Helping A Friend After Miscarriage

Having a miscarriage or a stillborn child can have a devastating impact on couples and their families. We know this intuitively. Any stress can affect a marriage as well as any other interpersonal relationships. But a new study says that couples who have a miscarriage increase their risk for separation or divorce by 22%.

Significant Finding

The risk remains high anywhere from 18 months to 3 years after a miscarriage, though perhaps the most significant finding is that the risk for separation or divorce remains in place for up to a decade after a stillbirth. The lead author of this study, Dr. Katherine Gold, says that there isn’t an automatic correlation between separation and pregnancy loss, “Most couples do very well and often become closer after loss,” says Gold.

Still, the study does tell us that grief after pregnancy loss may be extended and couples may need the support of their friends and families for a long time. On the other hand, you may not know how to help someone who has suffered the loss of a baby. If you aren’t particularly close to the couple, it’s enough to give a simple acknowledgement: “I’m so sorry for your loss; can I cook a meal for you? Run an errand?”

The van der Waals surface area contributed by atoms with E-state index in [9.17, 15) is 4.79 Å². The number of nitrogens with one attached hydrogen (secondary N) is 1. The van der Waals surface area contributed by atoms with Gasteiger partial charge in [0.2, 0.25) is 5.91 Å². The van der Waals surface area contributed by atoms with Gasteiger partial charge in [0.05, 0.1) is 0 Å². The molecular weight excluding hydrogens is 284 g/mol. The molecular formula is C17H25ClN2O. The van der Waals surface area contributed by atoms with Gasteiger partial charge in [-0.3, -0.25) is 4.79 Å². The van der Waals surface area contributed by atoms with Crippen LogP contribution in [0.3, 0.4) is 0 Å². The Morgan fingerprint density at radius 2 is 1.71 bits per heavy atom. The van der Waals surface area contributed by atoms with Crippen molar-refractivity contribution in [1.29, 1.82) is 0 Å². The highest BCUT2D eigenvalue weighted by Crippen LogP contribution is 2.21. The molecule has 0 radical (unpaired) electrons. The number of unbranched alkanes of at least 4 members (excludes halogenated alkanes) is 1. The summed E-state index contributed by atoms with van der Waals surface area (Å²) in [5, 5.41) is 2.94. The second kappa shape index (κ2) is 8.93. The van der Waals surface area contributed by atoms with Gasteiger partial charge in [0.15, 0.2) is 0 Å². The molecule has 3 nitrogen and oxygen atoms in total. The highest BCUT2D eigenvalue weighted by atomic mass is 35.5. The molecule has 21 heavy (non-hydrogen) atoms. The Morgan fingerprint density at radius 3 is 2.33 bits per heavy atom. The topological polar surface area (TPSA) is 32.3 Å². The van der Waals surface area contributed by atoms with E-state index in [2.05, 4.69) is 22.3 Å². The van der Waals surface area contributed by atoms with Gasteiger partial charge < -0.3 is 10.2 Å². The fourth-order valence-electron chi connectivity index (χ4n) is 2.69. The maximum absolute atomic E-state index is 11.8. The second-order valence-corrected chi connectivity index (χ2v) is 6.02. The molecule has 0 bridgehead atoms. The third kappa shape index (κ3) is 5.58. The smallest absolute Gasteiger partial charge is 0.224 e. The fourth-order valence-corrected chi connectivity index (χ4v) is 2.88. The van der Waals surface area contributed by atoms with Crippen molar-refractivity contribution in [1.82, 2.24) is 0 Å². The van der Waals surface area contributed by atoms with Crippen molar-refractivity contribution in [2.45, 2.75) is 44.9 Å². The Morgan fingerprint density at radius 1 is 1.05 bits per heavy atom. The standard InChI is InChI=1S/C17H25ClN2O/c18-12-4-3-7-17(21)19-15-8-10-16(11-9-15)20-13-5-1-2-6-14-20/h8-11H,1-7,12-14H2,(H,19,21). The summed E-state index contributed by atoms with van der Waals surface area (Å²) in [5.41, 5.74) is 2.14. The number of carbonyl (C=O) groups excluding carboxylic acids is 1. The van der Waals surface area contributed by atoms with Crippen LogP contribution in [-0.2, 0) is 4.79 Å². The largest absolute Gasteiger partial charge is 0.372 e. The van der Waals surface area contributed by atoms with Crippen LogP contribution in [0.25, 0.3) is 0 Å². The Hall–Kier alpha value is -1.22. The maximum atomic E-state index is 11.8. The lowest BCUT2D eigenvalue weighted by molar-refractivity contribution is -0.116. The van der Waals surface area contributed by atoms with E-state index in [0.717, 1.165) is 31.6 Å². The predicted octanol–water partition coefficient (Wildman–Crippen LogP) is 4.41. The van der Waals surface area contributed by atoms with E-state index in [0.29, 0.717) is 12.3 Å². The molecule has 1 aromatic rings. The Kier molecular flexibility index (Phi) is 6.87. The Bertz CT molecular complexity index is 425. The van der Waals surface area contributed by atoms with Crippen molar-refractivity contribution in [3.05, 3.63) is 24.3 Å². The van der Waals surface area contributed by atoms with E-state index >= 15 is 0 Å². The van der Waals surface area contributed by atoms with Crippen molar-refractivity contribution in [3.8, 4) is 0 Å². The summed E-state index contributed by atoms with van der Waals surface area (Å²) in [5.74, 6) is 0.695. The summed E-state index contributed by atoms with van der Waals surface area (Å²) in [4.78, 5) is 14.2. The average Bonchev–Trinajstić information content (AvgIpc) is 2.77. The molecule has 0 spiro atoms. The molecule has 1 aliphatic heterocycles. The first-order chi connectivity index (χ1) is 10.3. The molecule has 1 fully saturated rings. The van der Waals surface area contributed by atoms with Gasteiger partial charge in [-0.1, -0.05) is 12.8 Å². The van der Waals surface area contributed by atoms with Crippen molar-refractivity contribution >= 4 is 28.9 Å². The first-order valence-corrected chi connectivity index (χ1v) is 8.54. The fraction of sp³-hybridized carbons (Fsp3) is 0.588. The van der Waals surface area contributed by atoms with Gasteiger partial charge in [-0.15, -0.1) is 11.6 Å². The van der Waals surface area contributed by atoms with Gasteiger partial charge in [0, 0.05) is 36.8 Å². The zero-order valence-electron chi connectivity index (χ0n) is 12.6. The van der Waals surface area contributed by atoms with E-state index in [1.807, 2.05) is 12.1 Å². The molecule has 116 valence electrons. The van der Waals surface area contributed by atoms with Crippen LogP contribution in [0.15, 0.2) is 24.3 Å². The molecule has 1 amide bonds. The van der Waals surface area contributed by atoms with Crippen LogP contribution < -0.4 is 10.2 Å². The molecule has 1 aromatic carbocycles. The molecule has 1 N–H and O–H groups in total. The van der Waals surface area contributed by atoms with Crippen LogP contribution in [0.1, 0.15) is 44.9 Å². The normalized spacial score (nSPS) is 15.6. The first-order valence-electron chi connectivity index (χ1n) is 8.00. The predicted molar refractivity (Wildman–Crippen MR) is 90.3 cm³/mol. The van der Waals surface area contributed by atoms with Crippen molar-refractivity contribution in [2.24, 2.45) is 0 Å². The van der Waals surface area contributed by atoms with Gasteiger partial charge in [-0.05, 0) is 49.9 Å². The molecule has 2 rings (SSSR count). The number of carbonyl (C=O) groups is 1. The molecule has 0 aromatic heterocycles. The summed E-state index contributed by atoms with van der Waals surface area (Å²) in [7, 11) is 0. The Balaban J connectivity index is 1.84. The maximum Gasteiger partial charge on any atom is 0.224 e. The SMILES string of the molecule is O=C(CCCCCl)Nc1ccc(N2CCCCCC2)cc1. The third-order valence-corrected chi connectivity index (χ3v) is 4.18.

This is better than asking a general question: “What can I do to help?” Such questions almost invariably receive the response, “Nothing, thank you.”

Privacy Boundaries

It’s also very important not to avoid discussing the loss, though if you get signals from the couple that they’d rather not discuss their loss, drop the subject out of respect for their personal privacy boundaries.

If you happen to be a close friend or family member of someone who has lost a baby, the best thing you can do is to be available as a shoulder to lean on. Be there as they cry or shout in rage. Maybe they just want to remain mute and still. You can sit by their sides without saying a word. Your presence may be very important to them, even if they can’t show their gratitude right now.

The danger after such a tragedy lies in the repression of feelings. This is the place from whence the marital strain arises. Maybe a couple finds it too painful to speak of the loss between themselves, but perhaps you can be a neutral ear for one or the other of them and help them cope and get through this rough time.

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